EDIT: A lot of restaurant onion soups use very poor "stock" made from a concentrated salty base. A good stock that has been reduced a bit in a proper onion soup has a noticeable viscosity to it that allows the croutons to float. Sometimes the broths in restaurant onions soups are simply too watery, and the crouton sinks after a second or two. I also like plenty of onions in mine, not the brown water with some shavings on the bottom of the crock.
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Old 09-23-2006, 10:42 AM   #9
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Quote:
Originally Posted by Nicholas Mosher
Chill the stock before hitting the fridge by placing the pot (nice n' tall comes in handy here) in your sink and filling it up with cold water. Empty a tray of ice cubes in too if you want (the sink, not the stock). Swirl the water in the sink with your hand every 10min or so until it cools. You can also drain/refill with more cold water.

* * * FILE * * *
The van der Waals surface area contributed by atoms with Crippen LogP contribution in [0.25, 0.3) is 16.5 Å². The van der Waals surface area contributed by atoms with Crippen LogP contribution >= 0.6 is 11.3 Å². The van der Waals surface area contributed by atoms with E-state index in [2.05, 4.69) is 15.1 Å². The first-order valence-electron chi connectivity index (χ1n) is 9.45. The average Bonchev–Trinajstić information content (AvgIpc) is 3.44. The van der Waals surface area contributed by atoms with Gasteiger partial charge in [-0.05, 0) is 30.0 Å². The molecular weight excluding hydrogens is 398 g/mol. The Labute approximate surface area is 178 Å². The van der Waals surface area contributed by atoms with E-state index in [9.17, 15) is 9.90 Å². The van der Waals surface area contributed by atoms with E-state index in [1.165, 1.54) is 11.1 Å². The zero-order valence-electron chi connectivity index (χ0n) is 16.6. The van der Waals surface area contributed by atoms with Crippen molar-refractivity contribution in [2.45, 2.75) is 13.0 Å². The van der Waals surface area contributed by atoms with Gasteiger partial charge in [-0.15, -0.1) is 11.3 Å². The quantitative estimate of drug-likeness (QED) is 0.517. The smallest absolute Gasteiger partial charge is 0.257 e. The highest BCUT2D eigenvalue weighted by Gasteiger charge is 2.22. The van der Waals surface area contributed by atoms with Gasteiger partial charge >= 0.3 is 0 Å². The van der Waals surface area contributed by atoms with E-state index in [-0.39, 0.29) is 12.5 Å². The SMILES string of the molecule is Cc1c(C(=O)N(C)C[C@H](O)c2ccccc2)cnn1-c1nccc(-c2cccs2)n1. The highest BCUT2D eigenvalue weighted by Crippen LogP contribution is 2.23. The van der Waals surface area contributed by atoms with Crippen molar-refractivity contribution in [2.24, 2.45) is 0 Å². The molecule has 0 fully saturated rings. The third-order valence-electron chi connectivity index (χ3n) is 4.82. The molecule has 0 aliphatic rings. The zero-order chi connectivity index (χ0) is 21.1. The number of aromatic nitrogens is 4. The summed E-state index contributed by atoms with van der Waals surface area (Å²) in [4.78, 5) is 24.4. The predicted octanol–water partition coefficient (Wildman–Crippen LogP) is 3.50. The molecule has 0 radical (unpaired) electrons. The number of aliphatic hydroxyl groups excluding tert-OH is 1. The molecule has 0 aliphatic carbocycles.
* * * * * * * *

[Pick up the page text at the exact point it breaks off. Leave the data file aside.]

I have found that if youre making a lot of broth that needs to be cooled rapidly, its good to freeze some 8 oz or 16 oz water bottles (filled w water of course!) beforehand that can be used to stir the stock when cooling and can be dropped in the stock to help cooling from the inside
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Old 09-23-2006, 10:59 AM   #10
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Quote:
Originally Posted by Seven S
I have found that if youre making a lot of broth that needs to be cooled rapidly, its good to freeze some 8 oz or 16 oz water bottles (filled w water of course!) beforehand that can be used to stir the stock when cooling and can be dropped in the stock to help cooling from the inside
What a GREAT idea!